Individuals in the technologically controlled society of the World State are discontent because technology strips them of their freedom and gives them nothing but happiness to replace it.  Sole happiness does not bring deep contentment to the citizens, because they are missing out on rest life has to offer, things like love, wisdom, intelligence, awkwardness, and solemnity.  The populace in Brave New World is forced into happiness with Soma and interminable entertainment.  These cause their discontent; they are not experiencing all of the emotions people have been given.  Neither do they have freedom, because they gave it up in exchange for niceties like perfect health, no pain, and no sadness.  Things that could potentially cause discomfort were discouraged by the World State ”Our Freud had been the first to reveal the appalling dangers of family life.  The world was full of fathers- was therefore full of misery; full of mothers- therefore of every kind of perversion from sadism to chastity” (Huxley 39).  That is why the people are discontent, because key things, such as chastity and parents, are completely stripped from the people, simply because they can cause discomfort or sickness.  These things the World State forbids are very important, and mustn’t be lost, otherwise one will not find rewarding life.  Though one would believe everlasting happiness to be satisfying, if this happiness is artificial, one is not experiencing all life has to offer.  Huxley feels the citizens are living without purpose “A recurring theme in his work is the egocentricity of the people of the twentieth century, their ignorance of any reality transcending the self, their loneliness and despair, and their pointless and sordid existence.” (Magill 1399)  If humans find no greater purpose to their existence, the search for love and wisdom becomes futile.  The people living in the World State are living without purpose, and therefore are discontent.  If individualism is promoted, the people of the World State would be able to find purpose for their lives, because one cannot feel that they have truly succeeded or accomplished anything worthwhile when they are not in control of their life.  However, in a society where technology plays such a key role in daily life, people find ways to control everyone else, and that limits how much one person can differ from his neighbor.

            When technology overrules society, individualism is lost, as this is the case in Brave New World.  “You will see that no offence is so heinous as unorthodoxy of behavior.  Murder kills only the individual, after all, what is an individual?’  With a sweeping gesture he indicated the rows of microscopes, the test tubes, the incubators.’  We can make a new one with the greatest ease-as many as we like” (Huxley 148).  Clearly, the World State cares more about how many people there are, and what they are doing, than the actual people themselves.  They are willing to kill, and just as easily create a replacement.  No value is placed on the individuals themselves.  “By various methods of psychological conditioning, they are trained to live in total identification with society and to shun all activities that threaten the stability of the community” (Magill 1617).  There comes a point where technology allows for complete control over the development of people—in the interest of stability.  However, controlling the development of humans in such a uniform manner completely stunts individuality because everyone is given the same set of experiences.  Having vastly different experiences than those around you is the very definition of individualism.  Control limits one’s freedoms.

            By sacrificing freedom for health and comfort for the luxuries of genetic modification (perfect health) and babies solely being produced by the government (no one has to experience the pains of childbirth– natural reproduction is disallowed), the State people are placed into a cookie cutter mold and are trained to be the same.  These citizens are not allowed freedom, and without freedom, one cannot be an individual.  The State controlled the people through subtle training that had profound effect.  “By various methods of psychological conditioning, they are trained to live in total identification with society and to shun all activities that threaten the stability of the community.” (Magill 1617) Ultimately, without freedom, one is only good to die, because life cannot be improved.  Huxley lamented the idea of a completely scientific, and so he wrote about it in order to show its horrors.  “In the first of these novels, Huxley, defrauded of the hope his grandfather had felt that science would create a new and better world, protested the obliteration of all human values by a society completely controlled by science” (Moody 431).  Freedom is an essential human value that was stripped of the State’s citizens, this clearly did not improve the lives of the people.  “By his heretical views on sport and soma, by the scandalous unorthodoxy of his sex life, by his refusal to obey the teachings o four Ford and behave out of office hours, ‘even as a little infant, ‘ (here the Director made the sign of the T), ‘he has proved himself as an enemy of Society.”  (Huxley 149).  Clearly this is not something that is going to bring happiness to Bernard, the man who the Director accused here.  Bernard’s freedom is controlled, and he pushes its boundaries, resulting in himself acquiring the label of public enemy.  The State believes him a threat to the comfort and serene stability of people’s lives.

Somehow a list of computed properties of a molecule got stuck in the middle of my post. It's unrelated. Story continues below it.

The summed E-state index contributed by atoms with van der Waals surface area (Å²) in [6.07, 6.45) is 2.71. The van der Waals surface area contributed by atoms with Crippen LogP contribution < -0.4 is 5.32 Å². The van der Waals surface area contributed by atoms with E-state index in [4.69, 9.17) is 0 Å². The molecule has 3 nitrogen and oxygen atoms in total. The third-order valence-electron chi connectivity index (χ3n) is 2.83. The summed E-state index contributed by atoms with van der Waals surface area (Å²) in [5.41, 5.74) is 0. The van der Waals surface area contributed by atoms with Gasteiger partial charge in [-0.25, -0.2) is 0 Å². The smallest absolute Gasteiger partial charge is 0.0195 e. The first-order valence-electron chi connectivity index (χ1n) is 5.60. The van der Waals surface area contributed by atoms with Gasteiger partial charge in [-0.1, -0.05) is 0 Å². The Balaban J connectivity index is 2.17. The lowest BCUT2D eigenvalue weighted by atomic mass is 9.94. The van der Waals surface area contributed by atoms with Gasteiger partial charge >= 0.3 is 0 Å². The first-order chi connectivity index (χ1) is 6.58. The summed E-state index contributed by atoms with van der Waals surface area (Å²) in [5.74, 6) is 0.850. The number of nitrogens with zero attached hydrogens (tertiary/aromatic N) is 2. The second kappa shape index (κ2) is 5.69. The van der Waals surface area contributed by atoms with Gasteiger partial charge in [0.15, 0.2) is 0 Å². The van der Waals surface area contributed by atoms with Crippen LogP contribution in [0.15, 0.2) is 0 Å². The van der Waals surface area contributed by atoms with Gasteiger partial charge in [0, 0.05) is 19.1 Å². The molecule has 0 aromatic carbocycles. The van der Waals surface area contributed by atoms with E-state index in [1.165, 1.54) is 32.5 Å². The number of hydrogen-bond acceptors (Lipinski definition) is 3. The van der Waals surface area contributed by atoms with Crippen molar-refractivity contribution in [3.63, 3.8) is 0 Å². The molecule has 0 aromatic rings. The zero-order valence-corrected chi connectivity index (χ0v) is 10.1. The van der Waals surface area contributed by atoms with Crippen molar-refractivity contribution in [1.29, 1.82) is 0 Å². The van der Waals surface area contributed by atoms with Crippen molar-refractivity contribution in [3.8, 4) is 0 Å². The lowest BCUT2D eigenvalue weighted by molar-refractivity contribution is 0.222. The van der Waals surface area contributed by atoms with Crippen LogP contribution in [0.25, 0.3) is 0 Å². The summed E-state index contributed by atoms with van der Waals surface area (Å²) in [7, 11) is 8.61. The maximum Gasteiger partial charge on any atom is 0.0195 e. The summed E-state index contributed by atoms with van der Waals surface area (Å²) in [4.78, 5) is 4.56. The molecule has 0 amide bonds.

Aldous Huxley wrote Brave New World as an argument for individualism, as demonstrated by the discontent of individuals in a technologically controlled society, the fact that people are not truly living the human experience, and that their freedom is sacrificed for health and comfort.  He demonstrates that when technology overrules society, individualism is lost.  All of these points convey the need for individualism, for it brings freedom, true human experience, and contentment.  Because individualism benefits humans universally, Huxley argued this by writing Brave New World.

Works Cited

Huxley, Aldous.  Brave New World.  New York: HarperPerennial, 1998.

Huxley, Aldous.  “Individuality.”  Proverbia.


Magill Frank, Harr-Low.  Critical Survey of Long Fiction.  New Jersey; Salem Press Inc., 1983.

Moody William Vaughn, Morss Lovett Robert and Fred B. Millet.  A History of English Literature.  New York: Charles Scribner’s Sons, 1956.

O’Neil, Patrick M.  Great World Writers: Twentieth Century.  New York: Marshall Cavendish, 2004.